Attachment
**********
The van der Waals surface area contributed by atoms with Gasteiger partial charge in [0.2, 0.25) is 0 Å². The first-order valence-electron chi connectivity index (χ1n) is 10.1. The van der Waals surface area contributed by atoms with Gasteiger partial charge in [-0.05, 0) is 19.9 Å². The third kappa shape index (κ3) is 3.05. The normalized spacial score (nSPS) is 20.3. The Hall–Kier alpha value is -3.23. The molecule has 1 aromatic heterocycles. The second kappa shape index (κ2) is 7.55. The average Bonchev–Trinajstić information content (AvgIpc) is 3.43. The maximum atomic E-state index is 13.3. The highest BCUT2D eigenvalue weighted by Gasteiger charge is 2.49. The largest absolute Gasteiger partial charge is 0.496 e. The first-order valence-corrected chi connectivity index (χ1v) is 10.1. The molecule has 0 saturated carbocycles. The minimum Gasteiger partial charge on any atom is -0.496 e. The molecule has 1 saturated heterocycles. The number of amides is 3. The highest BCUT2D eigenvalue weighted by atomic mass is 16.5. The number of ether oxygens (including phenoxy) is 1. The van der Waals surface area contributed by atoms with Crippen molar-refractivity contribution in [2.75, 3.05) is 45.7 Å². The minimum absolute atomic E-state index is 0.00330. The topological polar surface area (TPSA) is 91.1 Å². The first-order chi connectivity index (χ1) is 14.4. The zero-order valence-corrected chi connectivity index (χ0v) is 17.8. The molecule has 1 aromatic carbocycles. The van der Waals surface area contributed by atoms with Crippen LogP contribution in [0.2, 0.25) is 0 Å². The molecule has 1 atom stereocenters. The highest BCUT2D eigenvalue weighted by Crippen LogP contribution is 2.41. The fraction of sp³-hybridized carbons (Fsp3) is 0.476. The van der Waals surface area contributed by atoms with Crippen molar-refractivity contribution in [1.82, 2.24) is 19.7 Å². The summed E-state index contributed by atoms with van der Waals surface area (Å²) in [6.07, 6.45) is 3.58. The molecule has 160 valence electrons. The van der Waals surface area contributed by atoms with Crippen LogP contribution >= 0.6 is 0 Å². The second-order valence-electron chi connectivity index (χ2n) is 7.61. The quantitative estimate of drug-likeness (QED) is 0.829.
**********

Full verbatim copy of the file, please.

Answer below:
The van der Waals surface area contributed by atoms with Gasteiger partial charge in [0.2, 0.25) is 0 Å². The first-order valence-electron chi connectivity index (χ1n) is 10.1. The van der Waals surface area contributed by atoms with Gasteiger partial charge in [-0.05, 0) is 19.9 Å². The third kappa shape index (κ3) is 3.05. The normalized spacial score (nSPS) is 20.3. The Hall–Kier alpha value is -3.23. The molecule has 1 aromatic heterocycles. The second kappa shape index (κ2) is 7.55. The average Bonchev–Trinajstić information content (AvgIpc) is 3.43. The maximum atomic E-state index is 13.3. The highest BCUT2D eigenvalue weighted by Gasteiger charge is 2.49. The largest absolute Gasteiger partial charge is 0.496 e. The first-order valence-corrected chi connectivity index (χ1v) is 10.1. The molecule has 0 saturated carbocycles. The minimum Gasteiger partial charge on any atom is -0.496 e. The molecule has 1 saturated heterocycles. The number of amides is 3. The highest BCUT2D eigenvalue weighted by atomic mass is 16.5. The number of ether oxygens (including phenoxy) is 1. The van der Waals surface area contributed by atoms with Crippen molar-refractivity contribution in [2.75, 3.05) is 45.7 Å². The minimum absolute atomic E-state index is 0.00330. The topological polar surface area (TPSA) is 91.1 Å². The first-order chi connectivity index (χ1) is 14.4. The zero-order valence-corrected chi connectivity index (χ0v) is 17.8. The molecule has 1 aromatic carbocycles. The van der Waals surface area contributed by atoms with Crippen LogP contribution in [0.2, 0.25) is 0 Å². The molecule has 1 atom stereocenters. The highest BCUT2D eigenvalue weighted by Crippen LogP contribution is 2.41. The fraction of sp³-hybridized carbons (Fsp3) is 0.476. The van der Waals surface area contributed by atoms with Crippen molar-refractivity contribution in [1.82, 2.24) is 19.7 Å². The summed E-state index contributed by atoms with van der Waals surface area (Å²) in [6.07, 6.45) is 3.58. The molecule has 160 valence electrons. The van der Waals surface area contributed by atoms with Crippen LogP contribution >= 0.6 is 0 Å². The second-order valence-electron chi connectivity index (χ2n) is 7.61. The quantitative estimate of drug-likeness (QED) is 0.829.